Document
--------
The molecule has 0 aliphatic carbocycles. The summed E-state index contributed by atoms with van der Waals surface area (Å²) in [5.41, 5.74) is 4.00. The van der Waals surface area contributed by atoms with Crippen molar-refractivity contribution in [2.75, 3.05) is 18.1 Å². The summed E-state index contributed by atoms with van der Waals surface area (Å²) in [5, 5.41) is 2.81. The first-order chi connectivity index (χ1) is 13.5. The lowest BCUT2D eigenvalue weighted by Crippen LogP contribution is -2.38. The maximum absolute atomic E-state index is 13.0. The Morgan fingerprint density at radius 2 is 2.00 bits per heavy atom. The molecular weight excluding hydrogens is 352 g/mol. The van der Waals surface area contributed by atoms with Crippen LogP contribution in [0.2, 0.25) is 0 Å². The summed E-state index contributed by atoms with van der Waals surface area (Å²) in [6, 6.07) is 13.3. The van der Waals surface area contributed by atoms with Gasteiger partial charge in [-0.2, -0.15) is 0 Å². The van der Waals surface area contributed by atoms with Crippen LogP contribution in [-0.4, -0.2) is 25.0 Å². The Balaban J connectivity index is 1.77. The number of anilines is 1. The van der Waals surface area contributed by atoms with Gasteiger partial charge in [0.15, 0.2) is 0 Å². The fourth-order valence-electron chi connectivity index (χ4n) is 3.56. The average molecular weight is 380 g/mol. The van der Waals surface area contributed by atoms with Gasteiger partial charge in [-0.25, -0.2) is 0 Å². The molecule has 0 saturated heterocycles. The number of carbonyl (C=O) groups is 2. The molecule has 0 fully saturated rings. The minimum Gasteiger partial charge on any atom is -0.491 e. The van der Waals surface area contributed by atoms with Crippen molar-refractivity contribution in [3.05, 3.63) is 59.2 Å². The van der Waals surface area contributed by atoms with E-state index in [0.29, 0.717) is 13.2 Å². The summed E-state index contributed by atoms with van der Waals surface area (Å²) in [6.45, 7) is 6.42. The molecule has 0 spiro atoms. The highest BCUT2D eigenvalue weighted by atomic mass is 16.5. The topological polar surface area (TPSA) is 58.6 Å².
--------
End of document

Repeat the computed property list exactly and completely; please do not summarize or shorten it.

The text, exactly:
The molecule has 0 aliphatic carbocycles. The summed E-state index contributed by atoms with van der Waals surface area (Å²) in [5.41, 5.74) is 4.00. The van der Waals surface area contributed by atoms with Crippen molar-refractivity contribution in [2.75, 3.05) is 18.1 Å². The summed E-state index contributed by atoms with van der Waals surface area (Å²) in [5, 5.41) is 2.81. The first-order chi connectivity index (χ1) is 13.5. The lowest BCUT2D eigenvalue weighted by Crippen LogP contribution is -2.38. The maximum absolute atomic E-state index is 13.0. The Morgan fingerprint density at radius 2 is 2.00 bits per heavy atom. The molecular weight excluding hydrogens is 352 g/mol. The van der Waals surface area contributed by atoms with Crippen LogP contribution in [0.2, 0.25) is 0 Å². The summed E-state index contributed by atoms with van der Waals surface area (Å²) in [6, 6.07) is 13.3. The van der Waals surface area contributed by atoms with Gasteiger partial charge in [-0.2, -0.15) is 0 Å². The van der Waals surface area contributed by atoms with Crippen LogP contribution in [-0.4, -0.2) is 25.0 Å². The Balaban J connectivity index is 1.77. The number of anilines is 1. The van der Waals surface area contributed by atoms with Gasteiger partial charge in [0.15, 0.2) is 0 Å². The fourth-order valence-electron chi connectivity index (χ4n) is 3.56. The average molecular weight is 380 g/mol. The van der Waals surface area contributed by atoms with Gasteiger partial charge in [-0.25, -0.2) is 0 Å². The molecule has 0 saturated heterocycles. The number of carbonyl (C=O) groups is 2. The molecule has 0 fully saturated rings. The minimum Gasteiger partial charge on any atom is -0.491 e. The van der Waals surface area contributed by atoms with Crippen molar-refractivity contribution in [3.05, 3.63) is 59.2 Å². The van der Waals surface area contributed by atoms with E-state index in [0.29, 0.717) is 13.2 Å². The summed E-state index contributed by atoms with van der Waals surface area (Å²) in [6.45, 7) is 6.42. The molecule has 0 spiro atoms. The highest BCUT2D eigenvalue weighted by atomic mass is 16.5. The topological polar surface area (TPSA) is 58.6 Å².